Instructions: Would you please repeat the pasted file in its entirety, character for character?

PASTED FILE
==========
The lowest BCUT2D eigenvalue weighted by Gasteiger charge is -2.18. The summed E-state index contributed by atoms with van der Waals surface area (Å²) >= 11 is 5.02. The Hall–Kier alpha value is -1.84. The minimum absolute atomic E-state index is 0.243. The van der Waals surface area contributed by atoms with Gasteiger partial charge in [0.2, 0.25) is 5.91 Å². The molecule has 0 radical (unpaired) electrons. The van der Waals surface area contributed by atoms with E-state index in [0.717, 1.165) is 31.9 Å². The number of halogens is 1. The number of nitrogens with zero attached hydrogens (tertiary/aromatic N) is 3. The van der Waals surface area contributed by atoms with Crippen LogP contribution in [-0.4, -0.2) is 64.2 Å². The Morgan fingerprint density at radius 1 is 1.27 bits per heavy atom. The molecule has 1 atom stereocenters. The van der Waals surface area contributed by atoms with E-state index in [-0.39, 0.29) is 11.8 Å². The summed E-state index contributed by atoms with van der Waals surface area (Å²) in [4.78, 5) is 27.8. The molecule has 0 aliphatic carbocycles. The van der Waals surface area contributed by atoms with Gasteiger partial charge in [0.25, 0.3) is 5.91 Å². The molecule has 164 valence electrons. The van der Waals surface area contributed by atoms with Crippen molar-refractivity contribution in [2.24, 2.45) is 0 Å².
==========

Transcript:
The lowest BCUT2D eigenvalue weighted by Gasteiger charge is -2.18. The summed E-state index contributed by atoms with van der Waals surface area (Å²) >= 11 is 5.02. The Hall–Kier alpha value is -1.84. The minimum absolute atomic E-state index is 0.243. The van der Waals surface area contributed by atoms with Gasteiger partial charge in [0.2, 0.25) is 5.91 Å². The molecule has 0 radical (unpaired) electrons. The van der Waals surface area contributed by atoms with E-state index in [0.717, 1.165) is 31.9 Å². The number of halogens is 1. The number of nitrogens with zero attached hydrogens (tertiary/aromatic N) is 3. The van der Waals surface area contributed by atoms with Crippen LogP contribution in [-0.4, -0.2) is 64.2 Å². The Morgan fingerprint density at radius 1 is 1.27 bits per heavy atom. The molecule has 1 atom stereocenters. The van der Waals surface area contributed by atoms with E-state index in [-0.39, 0.29) is 11.8 Å². The summed E-state index contributed by atoms with van der Waals surface area (Å²) in [4.78, 5) is 27.8. The molecule has 0 aliphatic carbocycles. The van der Waals surface area contributed by atoms with Gasteiger partial charge in [0.25, 0.3) is 5.91 Å². The molecule has 164 valence electrons. The van der Waals surface area contributed by atoms with Crippen molar-refractivity contribution in [2.24, 2.45) is 0 Å².